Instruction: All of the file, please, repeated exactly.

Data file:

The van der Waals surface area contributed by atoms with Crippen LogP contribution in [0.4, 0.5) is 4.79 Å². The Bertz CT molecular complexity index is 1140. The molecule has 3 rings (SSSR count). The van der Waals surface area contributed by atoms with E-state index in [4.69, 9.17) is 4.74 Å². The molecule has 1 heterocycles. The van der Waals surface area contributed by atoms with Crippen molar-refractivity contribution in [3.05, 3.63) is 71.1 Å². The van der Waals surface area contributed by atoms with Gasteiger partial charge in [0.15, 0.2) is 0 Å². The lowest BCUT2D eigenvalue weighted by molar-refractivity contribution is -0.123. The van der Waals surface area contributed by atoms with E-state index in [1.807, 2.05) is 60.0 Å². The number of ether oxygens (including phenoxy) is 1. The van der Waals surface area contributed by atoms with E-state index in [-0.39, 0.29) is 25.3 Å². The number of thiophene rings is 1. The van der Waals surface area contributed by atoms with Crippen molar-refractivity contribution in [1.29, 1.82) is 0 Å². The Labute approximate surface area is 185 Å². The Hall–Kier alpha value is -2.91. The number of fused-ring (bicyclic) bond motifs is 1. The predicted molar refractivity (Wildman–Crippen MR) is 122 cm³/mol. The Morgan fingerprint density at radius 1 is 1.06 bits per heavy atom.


The van der Waals surface area contributed by atoms with Crippen LogP contribution in [0.4, 0.5) is 4.79 Å². The Bertz CT molecular complexity index is 1140. The molecule has 3 rings (SSSR count). The van der Waals surface area contributed by atoms with E-state index in [4.69, 9.17) is 4.74 Å². The molecule has 1 heterocycles. The van der Waals surface area contributed by atoms with Crippen molar-refractivity contribution in [3.05, 3.63) is 71.1 Å². The van der Waals surface area contributed by atoms with Gasteiger partial charge in [0.15, 0.2) is 0 Å². The lowest BCUT2D eigenvalue weighted by molar-refractivity contribution is -0.123. The van der Waals surface area contributed by atoms with E-state index in [1.807, 2.05) is 60.0 Å². The number of ether oxygens (including phenoxy) is 1. The van der Waals surface area contributed by atoms with E-state index in [-0.39, 0.29) is 25.3 Å². The number of thiophene rings is 1. The van der Waals surface area contributed by atoms with Crippen molar-refractivity contribution in [1.29, 1.82) is 0 Å². The Labute approximate surface area is 185 Å². The Hall–Kier alpha value is -2.91. The number of fused-ring (bicyclic) bond motifs is 1. The predicted molar refractivity (Wildman–Crippen MR) is 122 cm³/mol. The Morgan fingerprint density at radius 1 is 1.06 bits per heavy atom.